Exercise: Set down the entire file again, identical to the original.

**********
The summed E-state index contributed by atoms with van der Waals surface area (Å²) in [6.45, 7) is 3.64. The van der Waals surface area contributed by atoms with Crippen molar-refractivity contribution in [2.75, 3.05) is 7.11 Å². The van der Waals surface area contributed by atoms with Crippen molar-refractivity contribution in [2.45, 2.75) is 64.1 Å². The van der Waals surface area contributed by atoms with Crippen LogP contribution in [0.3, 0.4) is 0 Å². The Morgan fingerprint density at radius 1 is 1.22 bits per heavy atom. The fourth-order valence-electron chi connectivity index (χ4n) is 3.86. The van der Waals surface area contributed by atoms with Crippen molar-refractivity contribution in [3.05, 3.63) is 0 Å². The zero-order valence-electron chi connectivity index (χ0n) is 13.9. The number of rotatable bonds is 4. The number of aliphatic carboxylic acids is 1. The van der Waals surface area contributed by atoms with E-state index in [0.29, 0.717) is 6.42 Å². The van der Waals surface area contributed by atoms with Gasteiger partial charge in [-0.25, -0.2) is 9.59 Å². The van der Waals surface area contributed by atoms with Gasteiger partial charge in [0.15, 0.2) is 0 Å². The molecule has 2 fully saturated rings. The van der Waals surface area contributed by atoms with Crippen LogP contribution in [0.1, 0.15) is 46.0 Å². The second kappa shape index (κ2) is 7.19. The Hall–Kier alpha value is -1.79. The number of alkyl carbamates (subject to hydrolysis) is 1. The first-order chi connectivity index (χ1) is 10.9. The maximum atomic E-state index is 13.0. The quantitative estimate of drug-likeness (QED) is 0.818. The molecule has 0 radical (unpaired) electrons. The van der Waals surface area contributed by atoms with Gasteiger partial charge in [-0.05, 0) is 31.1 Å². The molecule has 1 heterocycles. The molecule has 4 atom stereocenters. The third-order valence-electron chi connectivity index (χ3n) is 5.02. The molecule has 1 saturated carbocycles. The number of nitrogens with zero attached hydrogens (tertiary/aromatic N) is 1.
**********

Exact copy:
The summed E-state index contributed by atoms with van der Waals surface area (Å²) in [6.45, 7) is 3.64. The van der Waals surface area contributed by atoms with Crippen molar-refractivity contribution in [2.75, 3.05) is 7.11 Å². The van der Waals surface area contributed by atoms with Crippen molar-refractivity contribution in [2.45, 2.75) is 64.1 Å². The van der Waals surface area contributed by atoms with Crippen LogP contribution in [0.3, 0.4) is 0 Å². The Morgan fingerprint density at radius 1 is 1.22 bits per heavy atom. The fourth-order valence-electron chi connectivity index (χ4n) is 3.86. The van der Waals surface area contributed by atoms with Crippen molar-refractivity contribution in [3.05, 3.63) is 0 Å². The zero-order valence-electron chi connectivity index (χ0n) is 13.9. The number of rotatable bonds is 4. The number of aliphatic carboxylic acids is 1. The van der Waals surface area contributed by atoms with E-state index in [0.29, 0.717) is 6.42 Å². The van der Waals surface area contributed by atoms with Gasteiger partial charge in [-0.25, -0.2) is 9.59 Å². The van der Waals surface area contributed by atoms with Gasteiger partial charge in [0.15, 0.2) is 0 Å². The molecule has 2 fully saturated rings. The van der Waals surface area contributed by atoms with Crippen LogP contribution in [0.1, 0.15) is 46.0 Å². The second kappa shape index (κ2) is 7.19. The Hall–Kier alpha value is -1.79. The number of alkyl carbamates (subject to hydrolysis) is 1. The first-order chi connectivity index (χ1) is 10.9. The maximum atomic E-state index is 13.0. The quantitative estimate of drug-likeness (QED) is 0.818. The molecule has 0 radical (unpaired) electrons. The van der Waals surface area contributed by atoms with Gasteiger partial charge in [-0.05, 0) is 31.1 Å². The molecule has 1 heterocycles. The molecule has 4 atom stereocenters. The third-order valence-electron chi connectivity index (χ3n) is 5.02. The molecule has 1 saturated carbocycles. The number of nitrogens with zero attached hydrogens (tertiary/aromatic N) is 1.